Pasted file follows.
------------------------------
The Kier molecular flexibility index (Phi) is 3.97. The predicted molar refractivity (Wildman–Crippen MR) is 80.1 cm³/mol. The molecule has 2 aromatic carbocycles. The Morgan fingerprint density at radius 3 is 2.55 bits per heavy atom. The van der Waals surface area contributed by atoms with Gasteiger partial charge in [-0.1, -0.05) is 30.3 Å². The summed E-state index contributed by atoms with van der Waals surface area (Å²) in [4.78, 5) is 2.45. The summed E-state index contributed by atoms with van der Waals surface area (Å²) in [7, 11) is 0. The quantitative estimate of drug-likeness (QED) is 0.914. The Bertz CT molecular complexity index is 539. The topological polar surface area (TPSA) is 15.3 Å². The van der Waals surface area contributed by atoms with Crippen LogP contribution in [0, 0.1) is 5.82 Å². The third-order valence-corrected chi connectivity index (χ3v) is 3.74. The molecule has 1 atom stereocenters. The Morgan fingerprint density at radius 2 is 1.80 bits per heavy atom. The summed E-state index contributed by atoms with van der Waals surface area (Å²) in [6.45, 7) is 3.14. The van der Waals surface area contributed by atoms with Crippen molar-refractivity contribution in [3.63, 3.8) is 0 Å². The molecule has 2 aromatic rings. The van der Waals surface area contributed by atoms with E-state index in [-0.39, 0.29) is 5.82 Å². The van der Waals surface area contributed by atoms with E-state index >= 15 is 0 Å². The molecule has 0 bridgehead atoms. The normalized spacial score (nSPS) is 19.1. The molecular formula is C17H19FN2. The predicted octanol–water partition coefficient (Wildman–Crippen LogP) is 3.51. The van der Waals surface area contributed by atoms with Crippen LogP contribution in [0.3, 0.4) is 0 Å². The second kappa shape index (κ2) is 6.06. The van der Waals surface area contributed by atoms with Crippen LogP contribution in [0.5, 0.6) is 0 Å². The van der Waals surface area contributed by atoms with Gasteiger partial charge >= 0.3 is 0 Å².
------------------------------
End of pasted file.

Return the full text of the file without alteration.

The Kier molecular flexibility index (Phi) is 3.97. The predicted molar refractivity (Wildman–Crippen MR) is 80.1 cm³/mol. The molecule has 2 aromatic carbocycles. The Morgan fingerprint density at radius 3 is 2.55 bits per heavy atom. The van der Waals surface area contributed by atoms with Gasteiger partial charge in [-0.1, -0.05) is 30.3 Å². The summed E-state index contributed by atoms with van der Waals surface area (Å²) in [4.78, 5) is 2.45. The summed E-state index contributed by atoms with van der Waals surface area (Å²) in [7, 11) is 0. The quantitative estimate of drug-likeness (QED) is 0.914. The Bertz CT molecular complexity index is 539. The topological polar surface area (TPSA) is 15.3 Å². The van der Waals surface area contributed by atoms with Crippen LogP contribution in [0, 0.1) is 5.82 Å². The third-order valence-corrected chi connectivity index (χ3v) is 3.74. The molecule has 1 atom stereocenters. The Morgan fingerprint density at radius 2 is 1.80 bits per heavy atom. The summed E-state index contributed by atoms with van der Waals surface area (Å²) in [6.45, 7) is 3.14. The van der Waals surface area contributed by atoms with Crippen molar-refractivity contribution in [3.63, 3.8) is 0 Å². The molecule has 2 aromatic rings. The van der Waals surface area contributed by atoms with E-state index in [-0.39, 0.29) is 5.82 Å². The van der Waals surface area contributed by atoms with E-state index >= 15 is 0 Å². The molecule has 0 bridgehead atoms. The normalized spacial score (nSPS) is 19.1. The molecular formula is C17H19FN2. The predicted octanol–water partition coefficient (Wildman–Crippen LogP) is 3.51. The van der Waals surface area contributed by atoms with Crippen LogP contribution in [0.3, 0.4) is 0 Å². The second kappa shape index (κ2) is 6.06. The van der Waals surface area contributed by atoms with Crippen LogP contribution in [0.5, 0.6) is 0 Å². The van der Waals surface area contributed by atoms with Gasteiger partial charge >= 0.3 is 0 Å².